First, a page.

August 23rd, 1929, to May 4th, 2011, age 81.
Richard Virgil Dean Steinheimer, the absolute prototypical Dean Emeritus of railroad photographers, passed away two months ago, on May 4th.
I didn't learn of this until the current (July) issue of Trains magazine had reached my elevated Sierra Nevada mailbox.
He said hello to me and trekked down to the crossing for more close-ups. He was completely unassuming and courteous.
Later, I was a member of the Sacramento Railroad Museum. Stein told me of the stupid (and I agreed) railroad crossing at Dutch Flat. It was called "dumb-ass crossing." And I couldn't have agreed more.
He was thin and, in his prime, still literally towered over me.
He signed my book "Done Honest And True" in 1999. We spoke about the high granite.
My final encounter with Richard Steinheimer shamed me.
I waited in line like a good prole, but I knew what was coming. I could see it and hear it. It looked as though a younger female was prodding Stein to sign each book. Each time. She treated him like a child. And he responded as such. I shake my head. That I stood so long in that line only to realize that Richard Steinheimer was, in essence, no longer present.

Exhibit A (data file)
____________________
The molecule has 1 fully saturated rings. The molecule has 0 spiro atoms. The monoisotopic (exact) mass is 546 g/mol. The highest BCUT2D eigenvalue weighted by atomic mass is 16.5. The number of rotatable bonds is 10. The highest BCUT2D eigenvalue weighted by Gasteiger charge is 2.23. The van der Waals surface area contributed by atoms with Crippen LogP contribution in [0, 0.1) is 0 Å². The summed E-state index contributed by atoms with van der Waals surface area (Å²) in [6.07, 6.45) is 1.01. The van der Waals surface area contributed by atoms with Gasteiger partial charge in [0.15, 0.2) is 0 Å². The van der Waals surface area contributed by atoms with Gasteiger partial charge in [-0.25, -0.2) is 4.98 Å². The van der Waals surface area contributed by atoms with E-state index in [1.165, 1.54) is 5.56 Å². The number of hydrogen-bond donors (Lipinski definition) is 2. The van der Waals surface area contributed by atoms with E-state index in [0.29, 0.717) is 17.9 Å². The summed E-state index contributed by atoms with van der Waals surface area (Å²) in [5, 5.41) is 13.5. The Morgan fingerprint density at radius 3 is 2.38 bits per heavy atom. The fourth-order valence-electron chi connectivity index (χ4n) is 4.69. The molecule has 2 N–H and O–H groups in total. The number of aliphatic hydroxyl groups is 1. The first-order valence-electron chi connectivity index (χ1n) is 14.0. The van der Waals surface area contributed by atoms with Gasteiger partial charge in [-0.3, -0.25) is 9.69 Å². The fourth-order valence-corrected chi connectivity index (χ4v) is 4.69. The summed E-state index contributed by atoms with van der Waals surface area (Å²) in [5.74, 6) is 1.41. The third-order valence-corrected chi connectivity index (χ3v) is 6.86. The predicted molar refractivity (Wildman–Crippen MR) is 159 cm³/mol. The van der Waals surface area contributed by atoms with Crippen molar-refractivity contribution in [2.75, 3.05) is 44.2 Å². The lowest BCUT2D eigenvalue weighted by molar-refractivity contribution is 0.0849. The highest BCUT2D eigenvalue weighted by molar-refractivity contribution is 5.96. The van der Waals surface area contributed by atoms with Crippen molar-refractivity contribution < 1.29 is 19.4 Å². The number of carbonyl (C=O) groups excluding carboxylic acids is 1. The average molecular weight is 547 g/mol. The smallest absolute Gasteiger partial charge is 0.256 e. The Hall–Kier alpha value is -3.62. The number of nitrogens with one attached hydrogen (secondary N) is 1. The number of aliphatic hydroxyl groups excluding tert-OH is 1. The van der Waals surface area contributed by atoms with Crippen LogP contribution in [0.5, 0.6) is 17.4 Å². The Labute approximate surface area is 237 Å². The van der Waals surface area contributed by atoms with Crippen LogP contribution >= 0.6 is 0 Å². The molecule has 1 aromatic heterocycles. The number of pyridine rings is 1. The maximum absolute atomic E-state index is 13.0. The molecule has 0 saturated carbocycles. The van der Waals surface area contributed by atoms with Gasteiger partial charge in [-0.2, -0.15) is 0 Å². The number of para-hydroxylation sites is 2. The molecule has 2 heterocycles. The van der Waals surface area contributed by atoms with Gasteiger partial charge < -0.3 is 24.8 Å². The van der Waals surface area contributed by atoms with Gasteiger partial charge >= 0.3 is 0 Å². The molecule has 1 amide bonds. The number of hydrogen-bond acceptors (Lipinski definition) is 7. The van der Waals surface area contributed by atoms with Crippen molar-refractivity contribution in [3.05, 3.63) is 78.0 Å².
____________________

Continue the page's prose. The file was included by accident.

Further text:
This occurred at the Sacramento Railroad Museum when Stein was promoting the 2004 book "A Passion For Trains." He wrote his name. He was precisely prompted by a female that I suspected was a direct relative. I felt like an abject whore. It was clear that he had little awareness of his surroundings. And I felt horrible for him.
Mr Steinheimer was diagnosed with Alzheimer's in 2000.
He hadn't realized that he'd already signed my most important book, "Diesels Over Donner" in 1989 with Dick Dorn.
We passed by the RR Museum front doors, where Stein sat.
"Hey," he asked, "did you see Donner?"
"I live there," I said. "I hear them every night."
"Where?" he asked.
"Dutch Flat," I replied.
"I love it," he said.
Then he told me about Dumb-Ass Crossing.
He was tall and strong and in control.
And there was no Greater Dean of Railroad Photography.
God bless Richard Steinheimer. Fair skies, sir, high granite, and an unending supply of subject material.